10 Tips for Informational Interviews

1. Use your network

It distinguishes you from entry-level job seekers and makes employers take you seriously. “I think if you don’t have any contacts, cold call,” says Laura Gassner Otting, author of Transitioning to the Nonprofit Sector: Shifting Your Focus from the Bottom Line to a Better World. “But I’d say if you don’t think you have any contacts, you probably haven’t looked hard enough.”

2. Be a translator

Employers want examples of your transferable talents. “For me, the most important thing is to try to understand what their current skill set is,” says Marietta Cozzi, vice-president of staffing for Prudential Financial. She points out that medical experience makes an interviewee an attractive candidate for underwriting.

Alexander Chernev, associate professor of marketing at the Kellogg School of Management, recommends charting instances in which you demonstrated attributes like leadership, creativity, and teamwork at each job you’ve held and school you’ve attended.

3. Avoid cliché answers to cliché questions.

Although the interview is likely to start with “Tell me about yourself,” be sure to provide a unique and colorful answer that distinguishes you from other candidates, Chernev says in Mastering the Job Interview: Your Guide to Successful Business Interviews. For example, a mountain climber who helped a fellow mountaineer in crisis could use that story to show leadership, management skill, and teamwork to a consulting company. A poker player could tell a potential employer she is skilled at sizing up the competition.

4. Be specific

It is better to be honest about what you’re looking for—and not looking for—than to appear desperate.

5. Do your research

Read industry journals and annual reports, and study operating principals, product, and financial information for any company you’re interested in. But once you’ve done your research, don’t hide behind your computer. All that information won’t do you any good if you don’t seek out the face-to-face interactions that are vital to networking.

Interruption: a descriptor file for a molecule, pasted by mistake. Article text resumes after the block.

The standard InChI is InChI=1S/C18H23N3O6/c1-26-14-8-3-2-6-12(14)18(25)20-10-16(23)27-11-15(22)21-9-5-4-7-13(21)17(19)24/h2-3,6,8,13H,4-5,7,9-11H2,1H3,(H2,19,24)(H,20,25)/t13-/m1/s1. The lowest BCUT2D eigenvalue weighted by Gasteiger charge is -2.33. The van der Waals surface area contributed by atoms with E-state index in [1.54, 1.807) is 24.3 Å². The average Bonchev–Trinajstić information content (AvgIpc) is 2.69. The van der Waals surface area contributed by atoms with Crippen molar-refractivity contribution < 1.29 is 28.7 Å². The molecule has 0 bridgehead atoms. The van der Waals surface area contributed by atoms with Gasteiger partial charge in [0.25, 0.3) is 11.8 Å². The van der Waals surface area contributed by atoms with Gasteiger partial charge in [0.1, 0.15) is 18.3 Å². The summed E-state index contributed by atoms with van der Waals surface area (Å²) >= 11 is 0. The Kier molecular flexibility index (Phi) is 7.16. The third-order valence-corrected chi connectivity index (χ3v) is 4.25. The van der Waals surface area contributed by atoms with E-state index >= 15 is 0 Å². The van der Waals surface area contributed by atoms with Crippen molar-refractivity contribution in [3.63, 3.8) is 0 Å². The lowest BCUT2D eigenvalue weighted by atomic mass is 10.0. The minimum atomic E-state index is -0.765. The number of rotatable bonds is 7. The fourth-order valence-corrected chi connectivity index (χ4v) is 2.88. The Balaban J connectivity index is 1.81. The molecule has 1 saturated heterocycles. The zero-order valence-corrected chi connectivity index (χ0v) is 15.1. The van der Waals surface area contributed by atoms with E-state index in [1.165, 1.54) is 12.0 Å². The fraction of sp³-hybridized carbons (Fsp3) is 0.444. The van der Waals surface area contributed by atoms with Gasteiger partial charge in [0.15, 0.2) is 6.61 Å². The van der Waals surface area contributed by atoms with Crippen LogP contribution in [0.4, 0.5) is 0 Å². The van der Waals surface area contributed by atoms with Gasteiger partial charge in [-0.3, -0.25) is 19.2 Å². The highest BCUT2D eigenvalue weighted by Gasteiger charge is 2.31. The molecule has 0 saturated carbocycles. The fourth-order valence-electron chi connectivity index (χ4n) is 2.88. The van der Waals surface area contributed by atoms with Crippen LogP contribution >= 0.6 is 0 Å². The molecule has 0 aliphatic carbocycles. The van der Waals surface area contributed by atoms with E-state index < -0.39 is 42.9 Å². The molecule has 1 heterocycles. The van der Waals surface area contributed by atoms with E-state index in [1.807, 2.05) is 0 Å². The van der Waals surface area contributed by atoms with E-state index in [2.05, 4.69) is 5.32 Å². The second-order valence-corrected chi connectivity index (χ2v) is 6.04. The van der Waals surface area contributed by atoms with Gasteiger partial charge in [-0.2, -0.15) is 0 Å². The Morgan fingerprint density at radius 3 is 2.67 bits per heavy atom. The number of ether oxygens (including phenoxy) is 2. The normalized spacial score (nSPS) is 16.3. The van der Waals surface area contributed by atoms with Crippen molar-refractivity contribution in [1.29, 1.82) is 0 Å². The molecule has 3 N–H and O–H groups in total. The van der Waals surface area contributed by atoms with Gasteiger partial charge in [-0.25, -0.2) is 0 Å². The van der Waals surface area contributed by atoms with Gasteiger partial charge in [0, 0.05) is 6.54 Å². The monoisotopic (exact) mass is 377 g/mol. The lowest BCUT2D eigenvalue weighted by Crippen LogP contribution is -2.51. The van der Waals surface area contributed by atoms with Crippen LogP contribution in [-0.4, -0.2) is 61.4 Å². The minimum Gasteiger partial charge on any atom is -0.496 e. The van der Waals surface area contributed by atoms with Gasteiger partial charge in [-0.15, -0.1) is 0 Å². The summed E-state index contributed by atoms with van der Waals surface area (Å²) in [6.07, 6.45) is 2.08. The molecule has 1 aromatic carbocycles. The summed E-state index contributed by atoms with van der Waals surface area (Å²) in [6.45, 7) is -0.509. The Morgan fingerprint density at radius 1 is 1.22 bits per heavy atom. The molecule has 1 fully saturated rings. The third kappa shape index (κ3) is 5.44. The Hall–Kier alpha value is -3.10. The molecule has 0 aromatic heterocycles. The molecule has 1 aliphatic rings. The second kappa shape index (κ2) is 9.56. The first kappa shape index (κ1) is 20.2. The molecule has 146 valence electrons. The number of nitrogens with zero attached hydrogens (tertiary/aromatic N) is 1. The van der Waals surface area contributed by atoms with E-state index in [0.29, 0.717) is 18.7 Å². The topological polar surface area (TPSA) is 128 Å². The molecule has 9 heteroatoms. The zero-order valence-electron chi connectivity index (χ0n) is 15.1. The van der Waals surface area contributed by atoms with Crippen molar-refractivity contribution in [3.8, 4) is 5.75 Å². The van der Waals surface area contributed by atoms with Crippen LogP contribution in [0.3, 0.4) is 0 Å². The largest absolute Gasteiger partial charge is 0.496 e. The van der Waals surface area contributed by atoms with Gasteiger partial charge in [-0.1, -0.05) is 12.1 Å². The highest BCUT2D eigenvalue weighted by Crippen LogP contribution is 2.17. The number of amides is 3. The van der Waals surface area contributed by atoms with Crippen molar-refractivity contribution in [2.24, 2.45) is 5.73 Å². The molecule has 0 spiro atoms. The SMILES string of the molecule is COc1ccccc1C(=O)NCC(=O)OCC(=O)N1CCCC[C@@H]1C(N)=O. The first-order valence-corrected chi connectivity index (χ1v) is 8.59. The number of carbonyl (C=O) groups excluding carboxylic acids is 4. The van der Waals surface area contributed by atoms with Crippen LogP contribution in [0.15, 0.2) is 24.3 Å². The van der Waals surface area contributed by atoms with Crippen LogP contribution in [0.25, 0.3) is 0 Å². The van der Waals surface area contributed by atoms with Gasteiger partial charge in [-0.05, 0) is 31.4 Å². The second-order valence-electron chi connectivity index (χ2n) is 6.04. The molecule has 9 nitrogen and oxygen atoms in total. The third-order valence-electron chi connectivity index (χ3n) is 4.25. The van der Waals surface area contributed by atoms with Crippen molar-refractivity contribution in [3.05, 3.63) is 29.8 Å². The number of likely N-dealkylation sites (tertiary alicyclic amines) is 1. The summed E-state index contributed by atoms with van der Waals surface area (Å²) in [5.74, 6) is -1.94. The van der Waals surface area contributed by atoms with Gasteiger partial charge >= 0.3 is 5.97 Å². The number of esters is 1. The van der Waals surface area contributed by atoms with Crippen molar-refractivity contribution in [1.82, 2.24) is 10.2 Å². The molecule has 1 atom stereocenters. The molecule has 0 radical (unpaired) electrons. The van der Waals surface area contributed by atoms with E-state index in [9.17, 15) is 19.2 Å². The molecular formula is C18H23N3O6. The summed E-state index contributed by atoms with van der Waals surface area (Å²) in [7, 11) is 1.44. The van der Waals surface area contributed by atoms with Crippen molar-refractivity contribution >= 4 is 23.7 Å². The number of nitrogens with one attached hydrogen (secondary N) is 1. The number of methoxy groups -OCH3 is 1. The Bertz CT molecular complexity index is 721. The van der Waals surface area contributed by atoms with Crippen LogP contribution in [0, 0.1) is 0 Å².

6. Stay organized

Steven Goldberg, former general counsel and executive V.P. for a marketing company, is known around Boston for the one-inch binder he carries to interviews on his quest for a senior management position in social enterprises, venture philanthropy, economics, or education. Otting says the binder impressed her so much that she passed his name along to other well-connected professionals in the field.

7. Get out there

Volunteering, joining organizations, and attending industry events will allow you to make contacts that could lead to interviews, and will also refine your knowledge about an industry or profession.

 

8. Have a career-change buddy

Job searching can be lonely. It can be particularly frustrating when you’re looking to change careers, as your networking process can be a very gradual one. Even if your “buddy” isn’t looking to switch careers, he or she can help keep you on track and provide inspiration and encouragement.

9. Talk to everyone you know

Informational interviews can happen anywhere—from the golf course to the elevator—and you never know who can be helpful to you.

10. Ask about next steps

Always end with, “Is there anyone else I should talk to?” advises Bill Coleman, senior vice-president of compensation for Salary.com. But don’t let your desire for contacts consume the conversation. People who thought you were looking for information and insight can be turned off if they feel they’re only a conduit to someone else.

 

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